Countries in the region advance in regulations on oncology drugs, registries and policies against cancer
7 abril 2021


Several countries in Latin America are making progress in measures to deal with cancer. On March 25, the Legislative Assembly of El Salvador approved a law that creates a National Bank of Oncology Drugs and Supplies. Chile’s Ministry of Health published the regulations governing various aspects of the National Cancer Law. Likewise, the Bolivian Executive Branch reported that the provision of medicines for cancer patients was guaranteed with the disbursement of an additional US$8.1 million. In addition, the Seventh Committee of the Senate of Colombia discussed and made progress in approving a bill to regulate comprehensive care for breast cancer. Finally, Guatemala’s Executive Branch created the National Cancer Population Registry System.

The Law for the Prevention, Control and Care of Cancer Patients of El Salvador provides that the medicines of the National Bank will be used in key areas such as chemotherapy, targeted therapies, monoclonal antibodies, immunotherapies and ionizing radiation therapies. Additionally, it is established that this Bank may promote the joint purchase of medicines, although the operationalization of this power is not specified. Given the confrontation between the Legislative and Executive Branches, President Nayib Bukele could veto the regulation in the short term.

Likewise, in Chile, on April 6, the regulation of the National Cancer Law was published, which regulates the mechanism of application of the actions, policies and programs proposed in the law, specifically in the fight against all types of cancer in both adult and child population. Thus, it establishes that it will be the duty of the Ministry of Health to elaborate the National Plan for the Fight against Cancer, explaining the concrete lines of action to be carried out in this matter in order to achieve the reduction of the incidence of this disease. The regulation will come into force 30 days after its publication in the Official Gazette.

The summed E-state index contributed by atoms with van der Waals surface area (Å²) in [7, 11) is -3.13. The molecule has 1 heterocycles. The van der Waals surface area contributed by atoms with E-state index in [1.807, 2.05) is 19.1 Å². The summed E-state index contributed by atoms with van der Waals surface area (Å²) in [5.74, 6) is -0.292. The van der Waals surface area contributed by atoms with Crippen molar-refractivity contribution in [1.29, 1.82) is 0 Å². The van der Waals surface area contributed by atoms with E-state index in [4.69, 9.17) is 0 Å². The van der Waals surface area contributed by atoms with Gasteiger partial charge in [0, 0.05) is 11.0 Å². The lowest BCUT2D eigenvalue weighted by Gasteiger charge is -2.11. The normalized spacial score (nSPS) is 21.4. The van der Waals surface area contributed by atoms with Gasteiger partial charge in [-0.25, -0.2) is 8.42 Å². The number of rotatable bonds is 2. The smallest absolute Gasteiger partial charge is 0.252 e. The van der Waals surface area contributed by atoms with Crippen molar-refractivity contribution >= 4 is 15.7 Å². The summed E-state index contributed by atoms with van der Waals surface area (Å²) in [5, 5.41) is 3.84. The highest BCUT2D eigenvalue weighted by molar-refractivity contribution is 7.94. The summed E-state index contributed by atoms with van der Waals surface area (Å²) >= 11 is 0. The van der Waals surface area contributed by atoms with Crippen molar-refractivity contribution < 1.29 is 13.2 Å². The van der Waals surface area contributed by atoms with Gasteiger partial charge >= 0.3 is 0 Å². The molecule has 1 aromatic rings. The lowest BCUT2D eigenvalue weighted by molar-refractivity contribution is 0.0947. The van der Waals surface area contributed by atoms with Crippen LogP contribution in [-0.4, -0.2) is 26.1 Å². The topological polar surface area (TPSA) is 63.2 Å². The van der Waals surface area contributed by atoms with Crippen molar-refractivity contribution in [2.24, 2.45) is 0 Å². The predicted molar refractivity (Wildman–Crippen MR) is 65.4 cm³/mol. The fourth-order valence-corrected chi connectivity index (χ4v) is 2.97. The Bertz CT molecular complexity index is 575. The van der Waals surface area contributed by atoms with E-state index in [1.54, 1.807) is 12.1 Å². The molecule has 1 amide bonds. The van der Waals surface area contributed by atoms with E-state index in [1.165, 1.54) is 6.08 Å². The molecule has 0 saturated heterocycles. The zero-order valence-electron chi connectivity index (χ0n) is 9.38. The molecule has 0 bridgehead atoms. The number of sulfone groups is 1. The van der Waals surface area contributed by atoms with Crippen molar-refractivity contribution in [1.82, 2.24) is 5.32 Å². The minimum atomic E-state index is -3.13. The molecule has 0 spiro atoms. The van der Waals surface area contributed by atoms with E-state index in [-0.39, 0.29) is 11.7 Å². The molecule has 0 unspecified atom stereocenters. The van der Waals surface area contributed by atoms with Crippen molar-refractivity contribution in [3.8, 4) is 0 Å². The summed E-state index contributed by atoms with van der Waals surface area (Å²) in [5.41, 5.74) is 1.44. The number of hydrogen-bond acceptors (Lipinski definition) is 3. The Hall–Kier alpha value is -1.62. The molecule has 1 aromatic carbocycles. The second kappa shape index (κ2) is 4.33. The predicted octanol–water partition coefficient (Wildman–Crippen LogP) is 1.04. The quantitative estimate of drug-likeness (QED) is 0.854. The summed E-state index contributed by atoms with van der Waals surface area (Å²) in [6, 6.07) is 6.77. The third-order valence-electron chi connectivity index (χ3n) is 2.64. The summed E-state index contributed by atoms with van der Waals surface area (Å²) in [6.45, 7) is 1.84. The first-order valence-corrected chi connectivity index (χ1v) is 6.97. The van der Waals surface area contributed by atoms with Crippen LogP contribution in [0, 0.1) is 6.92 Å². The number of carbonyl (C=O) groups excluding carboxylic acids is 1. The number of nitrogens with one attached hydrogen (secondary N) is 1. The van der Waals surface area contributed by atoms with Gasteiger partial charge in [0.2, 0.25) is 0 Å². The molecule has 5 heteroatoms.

On March 26, Bolivia’s Minister of Health and Sports, Jeyson Auza, participated in meetings with medical personnel and revealed that administrative shortcomings were detected in the request for medicines as one of the possible causes for the delay in the delivery of these medicines. To prevent this from happening again, as of March 29, technicians from the ministry have new competencies to speed up the purchasing process. Regarding the Guatemalan registry, it will seek to compile data on all cancer cases, promote research on the subject and advise on the development of health policies for cancer control, among others. The agreement is already in force.

Finally, on April 6, the Seventh Committee of the Senate of Colombia discussed a bill that seeks to establish measures for the prevention, early detection, comprehensive treatment, rehabilitation and palliative care of breast cancer in the country. The committee made progress with the approval of the presentation report, and unanimously agreed to create a subcommittee in order to reach a consensus on articles 6, 7, 8 and 12 of the bill, referring to the creation of the National Program for the Early Detection of Breast Cancer, quality controls in the detection and diagnosis processes and equipment, among other points. It is expected that in the next few weeks this legislative body will analyze the four aforementioned articles and send the bill to the Senate plenary.

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